In those times when I have had more time to work with a team to get them started, I have used the following general outline and found it working. By working I mean, it has struck a good balance between effort invested and value delivered. Investing more time could make things even faster, but not proportionally. Investing less time would reduce value and impact disproportionately. You know.

The Plan for Team’s First Sprints

* Pre-game *

1) Kick-off meeting on first day, to get started (this is more
facilitation than training), including

  • What are the things we don’t know? How critical are they to know before we start Sprint 1?
  • How do we learn together?

2) High level conversations – concept, requirements, UX, design, architecture, technologies, …

3) Initial release planning workshop

  • Vision clarification
  • Writing out user stories
  • Analyzing the stories for consequences, value, risk, possibly also dependencies
  • Building initial release plan

4) Add detail to high priority stories, doing research on unknown stuff (from step 1)

  • Coaching for collaborative design

* First Sprint *

5) Sprint planning for Sprint 1, including coaching on good conversations to have

6) Run the first Sprint

  • Including a couple of refinement meetings to clarify backlog

7) Review and retrospective for Sprint 1

* Second Sprint *

8) Sprint planning for Sprint 2

9) Run the second Sprint

  • Including story estimation workshop and first version of the release burn-up
  • Including more refinement meetings

10) Review and retrospective for Sprint 2

* Third Spring and onwards *

11) Sprint planning for next Sprint

12) Run the next Sprint

  • Including more refinement meetings

13) Review and retrospective for next Sprint

The Coaching Plan Itself

The coaching plan below assumes:

  • There is one team to coach
  • More frequent participation is not possible due to e.g. budget or travel
  • Two week pre-game, two-week sprints
  • Days counted as 5 days per week
  • The project has a SM who can carry the duties while coach is away
  • The team can learn (or already know) the technical practices on their own

Week 1 – days 1 & 2

Facilitate a 1) Kick-Off Meeting to get people to know each other and aligned on shared goal.

Run 2) High-Level Conversations (possibly at least partly on same day, depending on project size), and help teams have good conversations and get started effectively.

Week 2 – day 6

Facilitate 3) Initial Release Planning Workshop with PO, Team, and key stakeholders. Instruct how to refine stories during the other days of the week ( 4) Add Detail to High-Level Stories ).

Week 3 – day 11

Facilitate 5) Sprint Planning for First Sprint.

Train for 6) Run the First Sprint.

Week 5 – Day 21 (possibly extending to day 22)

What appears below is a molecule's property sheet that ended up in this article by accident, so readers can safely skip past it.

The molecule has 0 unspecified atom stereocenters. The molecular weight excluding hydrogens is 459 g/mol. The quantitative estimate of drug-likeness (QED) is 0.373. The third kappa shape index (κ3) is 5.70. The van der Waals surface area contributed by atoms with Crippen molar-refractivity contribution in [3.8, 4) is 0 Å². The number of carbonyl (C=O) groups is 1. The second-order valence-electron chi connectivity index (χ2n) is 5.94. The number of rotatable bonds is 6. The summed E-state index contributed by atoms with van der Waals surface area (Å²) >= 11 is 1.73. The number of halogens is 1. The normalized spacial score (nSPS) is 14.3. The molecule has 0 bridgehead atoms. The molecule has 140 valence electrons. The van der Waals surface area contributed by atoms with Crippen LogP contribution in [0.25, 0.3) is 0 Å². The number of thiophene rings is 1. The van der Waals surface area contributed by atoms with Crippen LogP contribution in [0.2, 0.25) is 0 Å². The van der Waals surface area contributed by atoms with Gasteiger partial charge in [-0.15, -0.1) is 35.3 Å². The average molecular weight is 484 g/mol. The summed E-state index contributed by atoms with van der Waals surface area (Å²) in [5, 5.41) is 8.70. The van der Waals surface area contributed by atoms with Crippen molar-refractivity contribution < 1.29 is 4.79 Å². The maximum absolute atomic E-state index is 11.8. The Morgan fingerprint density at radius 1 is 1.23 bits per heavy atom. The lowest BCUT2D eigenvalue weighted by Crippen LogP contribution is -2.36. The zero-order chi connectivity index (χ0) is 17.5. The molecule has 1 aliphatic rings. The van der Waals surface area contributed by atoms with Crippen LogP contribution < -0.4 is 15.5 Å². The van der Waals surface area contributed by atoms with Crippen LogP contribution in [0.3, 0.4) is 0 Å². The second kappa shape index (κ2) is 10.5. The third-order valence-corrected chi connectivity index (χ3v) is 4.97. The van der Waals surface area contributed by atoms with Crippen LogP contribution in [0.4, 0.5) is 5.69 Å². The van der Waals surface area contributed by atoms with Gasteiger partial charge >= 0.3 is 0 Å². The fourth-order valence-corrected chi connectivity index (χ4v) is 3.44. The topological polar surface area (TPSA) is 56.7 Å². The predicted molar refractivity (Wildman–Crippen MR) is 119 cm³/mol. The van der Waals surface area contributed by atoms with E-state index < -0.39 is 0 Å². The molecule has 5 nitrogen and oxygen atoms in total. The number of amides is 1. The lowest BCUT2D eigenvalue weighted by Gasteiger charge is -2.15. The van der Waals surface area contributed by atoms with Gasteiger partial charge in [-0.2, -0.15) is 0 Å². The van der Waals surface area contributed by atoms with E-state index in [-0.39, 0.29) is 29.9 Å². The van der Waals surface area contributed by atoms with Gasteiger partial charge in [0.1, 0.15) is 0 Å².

Facilitate 7) Review and Retrospective for Sprint 18) Sprint Planning for Sprint 2 and 9) Run the Second Sprint.

Coaching on topics the team feels they like help.

Week 7 – Day 31

Facilitate 10) Review and Retrospective for Sprint 2 and 11) Sprint Planning for Next Sprint.

Ensure the team, SM & PO are ready for a two-sprint stretch on their own ( 12) Run the Next Sprint). Prepare them appropriately.

Week 11 – Day 51

Facilitate 13) Review and Retrospective for Next Sprint and 11) Sprint Planning for Next Sprint.

Discuss with team how they plan to go from here on their own (with remote support, as needed).

Further visits are agreed if the team wishes more support (like every 1-3 months or so).

Conversations with, coaching and training management people has to be considered separately.

Conclusion of the above:

  • 7-8 coaching days, 6 visits
  • Expectation is that PO, Team and SM can operate as a well-functioning Scrum team independently after the coaching period, with proper practices and a jelled team.
  • If there is a lot of legacy, the process probably takes a bit longer.

Possible cost-cutting opportunities (with reduced impact / outcome):

Skip the visit on week 2, and do 3) Initial Release Planning Workshop on the same visit as 1) Kick-Off Meeting & 2) High-Level Conversations.

  • Negative impact: the team hasn’t had enough time to familiarize with project information, can be mitigated with up-front study before kick-off.

On week 5, have everything in one day, even if it takes longer.

  • Negative impact: people get tired and the planning quality suffers. No real mitigation strategy (coffee doesn’t count ? ).

Longer term goals

Teach someone (like the SM from the first project) to be able to coach new teams (instead of external coach). Then start building a community of SM’s who know the process and can run the process for their teams.

Interested team members start helping other teams in adopting good engineering practices and team behaviors.

Management learns how to support these Agile teams, and barriers for effective operation are removed as they are found.